Col. Michael Hopkins is a NASA astronaut and U.S. Air Force colonel. He served as commander on the Crew-1 SpaceX Crew Dragon, which launched on November 15, 2020. The mission represented the first commercial crewed spacecraft to travel to the International Space Station. He is currently a flight engineer on the ISS for NASA’s Expedition 64, which is his second long-duration space mission.
For his first expedition, Expedition 37/38, Hopkins spent 166 days in space. During that time, he logged almost 13 hours of spacewalks. Hopkins became the first U.S. military transfer in space, as he voluntarily transferred from the U.S. Air Force to the U.S. Space Force.
Hopkins was born in Lebanon, Missouri on December 28, 1968, and grew up on a farm outside Richland, Missouri. After graduating from School of the Osage High School in Lake of the Ozarks, Missouri, he attended the University of Illinois, where he completed a Bachelor of Science in aerospace engineering in 1991. He attended Stanford University to study for a Master of Science degree in aerospace engineering in 1992.
Hopkins was commissioned as a second lieutenant in the U.S. Air Force and from 1993 was based at Kirkland Air Force Base in Albuquerque, New Mexico, where he worked on space systems technologies. Three years later, he enrolled in a U.S. Air Force Test Pilot School flight test engineering course at the Edwards Air Force Base in California. He graduated in 1997, after which he tested C-17 and C-130 aircraft at the 418 Flight Test Squadron.
In 1999, Hopkins was part of an exchange programme with the Canadian Flight Test Centre in Cold Lake, Alberta. In 2002, the George and Carol Olmsted Foundation selected Hopkins as an Olmsted scholar. The program offers military members a two-year immersion in another country and culture; in 2003, following six months of language training, Hopkins moved to Parma, Italy, where he studied political science at the Università degli Studi di Parma.
Upon his return to the U.S. in 2005, he served as project engineer and program manager in the U.S. Air Force Rapid Capabilities Office at the Pentagon. In 2008 Hopkins became special assistant to the vice-chairman of the Joint Chiefs of Staff.
When did Michael Hopkins become an astronaut?
In 2009, Hopkins was selected as part of NASA’s 20th astronaut class. He graduated from astronaut candidate training in 2011. Hopkins’ first assignment in space was in 2013. Along with Russian cosmonauts Oleg Kotov and Sergey Ryazanskiy, Hopkins travelled to the ISS aboard the Soyuz TMA-10M spacecraft as a member of Expedition 37/38.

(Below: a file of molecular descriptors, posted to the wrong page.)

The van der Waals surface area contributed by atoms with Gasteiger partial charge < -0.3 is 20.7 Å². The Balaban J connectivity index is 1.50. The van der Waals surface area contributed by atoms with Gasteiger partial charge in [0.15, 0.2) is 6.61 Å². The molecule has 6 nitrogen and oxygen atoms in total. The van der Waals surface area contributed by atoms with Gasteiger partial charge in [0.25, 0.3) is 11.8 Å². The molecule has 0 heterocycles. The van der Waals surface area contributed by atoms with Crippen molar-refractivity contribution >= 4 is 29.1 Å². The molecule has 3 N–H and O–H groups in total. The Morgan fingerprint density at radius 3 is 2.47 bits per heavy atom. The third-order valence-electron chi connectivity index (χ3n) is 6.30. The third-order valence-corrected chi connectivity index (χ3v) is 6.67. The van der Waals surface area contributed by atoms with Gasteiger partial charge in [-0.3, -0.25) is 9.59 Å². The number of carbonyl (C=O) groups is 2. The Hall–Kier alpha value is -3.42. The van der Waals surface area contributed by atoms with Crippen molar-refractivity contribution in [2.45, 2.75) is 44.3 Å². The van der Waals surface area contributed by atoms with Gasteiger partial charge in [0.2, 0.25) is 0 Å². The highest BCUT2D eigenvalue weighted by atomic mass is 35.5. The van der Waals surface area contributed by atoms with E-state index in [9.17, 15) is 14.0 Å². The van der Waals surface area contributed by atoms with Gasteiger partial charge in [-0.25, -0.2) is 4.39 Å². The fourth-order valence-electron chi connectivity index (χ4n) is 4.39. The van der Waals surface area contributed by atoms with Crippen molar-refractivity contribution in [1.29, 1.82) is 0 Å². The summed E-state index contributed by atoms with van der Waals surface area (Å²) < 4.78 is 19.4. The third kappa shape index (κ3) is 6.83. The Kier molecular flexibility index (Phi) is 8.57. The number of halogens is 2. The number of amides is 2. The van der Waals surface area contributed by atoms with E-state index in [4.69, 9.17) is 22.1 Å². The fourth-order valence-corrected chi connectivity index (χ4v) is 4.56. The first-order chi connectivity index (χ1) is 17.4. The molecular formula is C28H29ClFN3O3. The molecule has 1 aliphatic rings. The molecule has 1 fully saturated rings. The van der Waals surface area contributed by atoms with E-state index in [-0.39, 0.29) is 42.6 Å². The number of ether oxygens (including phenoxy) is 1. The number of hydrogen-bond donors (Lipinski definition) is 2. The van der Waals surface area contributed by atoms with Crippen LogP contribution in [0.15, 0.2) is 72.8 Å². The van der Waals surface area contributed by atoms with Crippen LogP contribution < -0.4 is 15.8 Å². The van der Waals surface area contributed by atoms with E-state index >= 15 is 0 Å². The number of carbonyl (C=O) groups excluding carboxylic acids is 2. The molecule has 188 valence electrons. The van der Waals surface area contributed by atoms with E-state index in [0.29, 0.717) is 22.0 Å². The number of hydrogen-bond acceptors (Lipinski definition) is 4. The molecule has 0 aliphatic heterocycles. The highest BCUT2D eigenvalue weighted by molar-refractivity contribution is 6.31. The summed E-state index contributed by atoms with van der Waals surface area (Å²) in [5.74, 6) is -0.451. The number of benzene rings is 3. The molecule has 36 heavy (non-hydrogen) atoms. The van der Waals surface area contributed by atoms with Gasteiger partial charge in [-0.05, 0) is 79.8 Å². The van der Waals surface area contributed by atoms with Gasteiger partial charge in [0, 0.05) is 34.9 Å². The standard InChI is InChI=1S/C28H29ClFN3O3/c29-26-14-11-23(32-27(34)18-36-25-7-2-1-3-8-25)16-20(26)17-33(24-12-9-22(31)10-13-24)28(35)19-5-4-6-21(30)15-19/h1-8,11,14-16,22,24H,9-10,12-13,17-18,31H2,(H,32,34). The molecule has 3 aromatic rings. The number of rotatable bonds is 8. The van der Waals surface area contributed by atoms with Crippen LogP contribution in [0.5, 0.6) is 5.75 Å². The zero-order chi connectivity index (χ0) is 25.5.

On that trip, Hopkins became the first Catholic to practice his faith in space, taking consecrated wafers which are part of Catholicism’s Communion service with him to the ISS. "NASA has been great," he told the National Catholic Register. "They didn’t have any reservations about me taking the Eucharist up or to practicing my faith on orbit. Of course, I’m there with a job to do, and I have to do that, but there was no interference. There are quite a few astronauts who are very religious. We are practicing our faith. We’re not silent about that."
During his time on the space station, Hopkins took part in two spacewalks, totaling 12 hours and 58 minutes, to replace a degraded pump module. He remained in space for 166 days, returning to Earth on March 10, 2014.
When did Michael Hopkins fly on the SpaceX Crew Dragon?
Hopkins was commander on the Crew-1 SpaceX Crew Dragon, humanity’s first private crewed spacecraft to travel to the ISS. It launched November 15, 2020. The Crew-1 astronauts named the spacecraft "Resilience," in recognition of the challenges that people have faced and overcome during the COVID-19 pandemic of 2020.
"I think one of the great things about human spaceflight and what NASA has done this year is it is a good news story and it is a story of bringing people together to accomplish something amazing," he told Florida Today. "I'm hoping that this is something that can inspire the nation, inspire the world and give everybody something to smile about."
Hopkins is currently Flight Engineer on the International Space Station for Expedition 64.